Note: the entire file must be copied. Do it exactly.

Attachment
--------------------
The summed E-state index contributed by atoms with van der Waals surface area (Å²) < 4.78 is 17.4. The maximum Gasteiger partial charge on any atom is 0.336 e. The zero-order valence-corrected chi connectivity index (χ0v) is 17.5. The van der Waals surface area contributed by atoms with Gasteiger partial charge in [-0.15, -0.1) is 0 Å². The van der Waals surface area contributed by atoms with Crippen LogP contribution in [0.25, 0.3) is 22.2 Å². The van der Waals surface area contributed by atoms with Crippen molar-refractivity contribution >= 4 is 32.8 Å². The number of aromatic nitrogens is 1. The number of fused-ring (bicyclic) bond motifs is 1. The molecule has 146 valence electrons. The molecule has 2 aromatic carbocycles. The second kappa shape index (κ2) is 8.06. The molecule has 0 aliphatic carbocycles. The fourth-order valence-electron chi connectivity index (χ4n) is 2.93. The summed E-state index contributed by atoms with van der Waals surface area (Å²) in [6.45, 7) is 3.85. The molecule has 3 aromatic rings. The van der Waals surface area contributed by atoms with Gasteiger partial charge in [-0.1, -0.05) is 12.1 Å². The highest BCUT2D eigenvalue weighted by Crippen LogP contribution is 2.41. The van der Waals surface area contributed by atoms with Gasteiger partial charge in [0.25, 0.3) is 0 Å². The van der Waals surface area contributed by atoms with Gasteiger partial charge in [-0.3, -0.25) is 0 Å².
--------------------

The summed E-state index contributed by atoms with van der Waals surface area (Å²) < 4.78 is 17.4. The maximum Gasteiger partial charge on any atom is 0.336 e. The zero-order valence-corrected chi connectivity index (χ0v) is 17.5. The van der Waals surface area contributed by atoms with Gasteiger partial charge in [-0.15, -0.1) is 0 Å². The van der Waals surface area contributed by atoms with Crippen LogP contribution in [0.25, 0.3) is 22.2 Å². The van der Waals surface area contributed by atoms with Crippen molar-refractivity contribution >= 4 is 32.8 Å². The number of aromatic nitrogens is 1. The number of fused-ring (bicyclic) bond motifs is 1. The molecule has 146 valence electrons. The molecule has 2 aromatic carbocycles. The second kappa shape index (κ2) is 8.06. The molecule has 0 aliphatic carbocycles. The fourth-order valence-electron chi connectivity index (χ4n) is 2.93. The summed E-state index contributed by atoms with van der Waals surface area (Å²) in [6.45, 7) is 3.85. The molecule has 3 aromatic rings. The van der Waals surface area contributed by atoms with Gasteiger partial charge in [-0.1, -0.05) is 12.1 Å². The highest BCUT2D eigenvalue weighted by Crippen LogP contribution is 2.41. The van der Waals surface area contributed by atoms with Gasteiger partial charge in [0.25, 0.3) is 0 Å². The van der Waals surface area contributed by atoms with Gasteiger partial charge in [-0.3, -0.25) is 0 Å².